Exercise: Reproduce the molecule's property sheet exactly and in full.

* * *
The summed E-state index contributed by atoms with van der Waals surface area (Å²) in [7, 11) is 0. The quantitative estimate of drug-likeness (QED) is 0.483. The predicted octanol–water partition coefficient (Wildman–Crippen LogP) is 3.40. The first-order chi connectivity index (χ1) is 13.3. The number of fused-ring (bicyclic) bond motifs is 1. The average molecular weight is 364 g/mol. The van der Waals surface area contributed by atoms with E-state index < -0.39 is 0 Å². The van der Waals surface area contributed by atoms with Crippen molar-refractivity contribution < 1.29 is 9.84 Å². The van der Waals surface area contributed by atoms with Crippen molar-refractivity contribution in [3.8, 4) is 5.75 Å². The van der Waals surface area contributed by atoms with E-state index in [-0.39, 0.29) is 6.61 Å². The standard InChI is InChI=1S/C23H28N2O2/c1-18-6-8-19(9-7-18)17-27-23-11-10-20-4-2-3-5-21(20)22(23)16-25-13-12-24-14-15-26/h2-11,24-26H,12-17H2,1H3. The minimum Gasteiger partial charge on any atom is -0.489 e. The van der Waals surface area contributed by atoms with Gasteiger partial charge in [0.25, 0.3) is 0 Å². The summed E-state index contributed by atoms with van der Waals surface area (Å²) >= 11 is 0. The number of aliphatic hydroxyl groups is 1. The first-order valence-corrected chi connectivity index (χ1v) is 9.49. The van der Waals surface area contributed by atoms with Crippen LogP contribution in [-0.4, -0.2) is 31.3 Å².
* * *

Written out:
The summed E-state index contributed by atoms with van der Waals surface area (Å²) in [7, 11) is 0. The quantitative estimate of drug-likeness (QED) is 0.483. The predicted octanol–water partition coefficient (Wildman–Crippen LogP) is 3.40. The first-order chi connectivity index (χ1) is 13.3. The number of fused-ring (bicyclic) bond motifs is 1. The average molecular weight is 364 g/mol. The van der Waals surface area contributed by atoms with E-state index < -0.39 is 0 Å². The van der Waals surface area contributed by atoms with Crippen molar-refractivity contribution < 1.29 is 9.84 Å². The van der Waals surface area contributed by atoms with Crippen molar-refractivity contribution in [3.8, 4) is 5.75 Å². The van der Waals surface area contributed by atoms with E-state index in [-0.39, 0.29) is 6.61 Å². The standard InChI is InChI=1S/C23H28N2O2/c1-18-6-8-19(9-7-18)17-27-23-11-10-20-4-2-3-5-21(20)22(23)16-25-13-12-24-14-15-26/h2-11,24-26H,12-17H2,1H3. The minimum Gasteiger partial charge on any atom is -0.489 e. The van der Waals surface area contributed by atoms with Gasteiger partial charge in [0.25, 0.3) is 0 Å². The summed E-state index contributed by atoms with van der Waals surface area (Å²) >= 11 is 0. The number of aliphatic hydroxyl groups is 1. The first-order valence-corrected chi connectivity index (χ1v) is 9.49. The van der Waals surface area contributed by atoms with Crippen LogP contribution in [-0.4, -0.2) is 31.3 Å².